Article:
$13.5tr investment needed to fast-track net-zero drive: WEF

Report took stock of 8 industries which depend on fossil fuels for 90 per cent of the energy demand

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Issac John

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Steam rises from the coal-fired power plant Neurath near Grevenbroich, Germany.  AP file
Steam rises from the coal-fired power plant Neurath near Grevenbroich, Germany. AP file

Published: Tue 28 Nov 2023, 5:19 PM

The world requires $13.5 trillion investment to fast-track decarbonisation of hard-to-abate key industries and achieve the net-zero target, World Economic Forum said on Tuesday — two days ahead of the opening of the UN Climate Change Conference (COP28) in Dubai.

This investment is required by 2050, particularly in the production, energy, and transport sectors, WEF said in its report, ‘The Net-Zero Industry Tracker 2023’, in collaboration with Accenture.

The report took stock of the progress of net-zero emissions for eight industries, including steel, cement, aluminium, ammonia, excluding other chemicals, oil and gas, aviation, shipping, and trucking – which depend on fossil fuels for 90 per cent of the energy demand.

WEF’s call comes close on the heels of an urgent call by the United Nations for “dramatic climate action” by COP28 to close an “emissions canyon.” While the pathway to net zero in these sectors will differ based on unique sectoral and regional factors, investments in clean power, clean hydrogen and infrastructure for carbon capture, utilisation, and storage (CCUS) will be needed to accelerate industrial decarbonisation across most sectors, the WEF report said.

“Decarbonising these industrial and transport sectors, which emit 40% of global greenhouse gas emissions today, is essential to achieving net zero, especially as demand for industrial products and transport services will continue to be strong,” said Roberto Bocca, head of Centre for Energy and Materials, World Economic Forum. “Significant infrastructure investments are required, complemented by policies and stronger incentives so that industries can switch to low-emission technologies while ensuring access to affordable and reliable resources critical for economic growth.”

According to the report, the $13.5 trillion in investments is derived from average clean power generation costs of solar, off-shore and on-shore wind, nuclear and geothermal, electrolyser costs for clean hydrogen and carbon transport, as well as storage costs.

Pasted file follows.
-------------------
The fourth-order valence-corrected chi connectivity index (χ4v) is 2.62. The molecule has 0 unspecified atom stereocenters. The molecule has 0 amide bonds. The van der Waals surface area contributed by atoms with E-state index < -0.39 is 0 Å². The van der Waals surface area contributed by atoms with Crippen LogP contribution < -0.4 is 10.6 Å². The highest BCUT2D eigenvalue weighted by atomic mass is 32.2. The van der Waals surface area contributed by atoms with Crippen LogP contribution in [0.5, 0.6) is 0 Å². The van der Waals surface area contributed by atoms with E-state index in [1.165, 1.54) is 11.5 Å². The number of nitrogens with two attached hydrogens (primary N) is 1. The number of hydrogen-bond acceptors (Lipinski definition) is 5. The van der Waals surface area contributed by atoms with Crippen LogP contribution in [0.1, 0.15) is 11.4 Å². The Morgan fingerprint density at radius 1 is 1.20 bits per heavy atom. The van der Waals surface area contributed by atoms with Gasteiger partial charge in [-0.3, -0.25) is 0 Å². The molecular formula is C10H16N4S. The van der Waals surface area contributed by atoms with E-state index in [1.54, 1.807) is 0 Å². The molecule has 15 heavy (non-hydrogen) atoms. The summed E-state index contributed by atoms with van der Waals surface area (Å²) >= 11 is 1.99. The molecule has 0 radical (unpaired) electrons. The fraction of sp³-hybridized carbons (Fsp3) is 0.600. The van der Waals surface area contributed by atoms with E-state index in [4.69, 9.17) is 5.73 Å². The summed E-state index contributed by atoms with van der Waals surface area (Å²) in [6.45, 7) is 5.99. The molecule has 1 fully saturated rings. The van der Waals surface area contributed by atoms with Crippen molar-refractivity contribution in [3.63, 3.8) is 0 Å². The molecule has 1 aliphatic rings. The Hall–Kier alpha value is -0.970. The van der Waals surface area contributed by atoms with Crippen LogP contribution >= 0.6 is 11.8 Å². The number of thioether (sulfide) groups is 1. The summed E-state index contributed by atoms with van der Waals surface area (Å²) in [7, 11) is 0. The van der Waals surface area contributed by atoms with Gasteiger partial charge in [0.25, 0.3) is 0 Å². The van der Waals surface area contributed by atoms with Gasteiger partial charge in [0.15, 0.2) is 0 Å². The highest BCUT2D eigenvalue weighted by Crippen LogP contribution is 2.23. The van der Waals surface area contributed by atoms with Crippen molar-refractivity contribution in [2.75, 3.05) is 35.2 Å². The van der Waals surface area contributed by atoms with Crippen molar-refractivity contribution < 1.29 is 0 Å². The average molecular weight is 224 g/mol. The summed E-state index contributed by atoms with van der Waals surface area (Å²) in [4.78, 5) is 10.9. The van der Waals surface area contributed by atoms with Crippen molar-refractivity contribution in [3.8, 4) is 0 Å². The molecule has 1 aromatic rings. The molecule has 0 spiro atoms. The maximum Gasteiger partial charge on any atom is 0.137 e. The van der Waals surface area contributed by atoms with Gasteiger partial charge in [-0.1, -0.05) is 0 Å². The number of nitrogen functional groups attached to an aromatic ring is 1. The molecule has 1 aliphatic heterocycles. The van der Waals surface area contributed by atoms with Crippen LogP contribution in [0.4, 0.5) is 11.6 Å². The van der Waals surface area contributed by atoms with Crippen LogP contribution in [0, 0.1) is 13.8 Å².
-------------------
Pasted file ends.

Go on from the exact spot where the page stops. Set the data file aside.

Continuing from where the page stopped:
Last week, the Paris-based International Energy Agency said that a "reasonable ambition" for oil and gas producers looking to align with the 1.5C temperature goal of the Paris Agreement would be to earmark 50 per cent of their capital expenditures on clean energy projects by 2030. In 2022, the global oil and gas industry's total capital investment amounted to around $800 billion ---largely for supporting fossil fuel operations --- which the IEA said is around double what would be needed each year by 2030 to decarbonise production in line with a 1.5C scenario.

The Net-Zero Industry Tracker proposes a comprehensive framework of emissions drivers and enablers to measure progress and identify gaps, scorecards for each industry and opportunities for cross-sector collaboration. Building on the 2022 edition, the updated report includes transportation sectors and applies the framework to identify strategies for net-zero industrial transformation.

The majority of the technologies needed to deliver net-zero emissions are expected to reach commercial maturity after 2030, highlighting the need for collaborative approaches to research, develop, and scale them. This includes substituting legacy technologies with low-emission alternatives, increasing the efficiency of processes and machinery, electrification, and driving circularity.

“It is imperative that action is taken soon to both decarbonise and improve energy efficiency; otherwise, unabated fossil-fuel demand in the key industry sectors, which have grown 8% on average the past three years, will increase very significantly by 2050,” said Bocca.

WEF report’s findings underscore the urgency for creating a robust enabling environment, including low-emissions technologies, infrastructure, demand for green products, policies, and investments. In addition to increasing capital expenditures to decarbonise existing industrial and transport asset bases, further investment is needed to build a clean-energy infrastructure.


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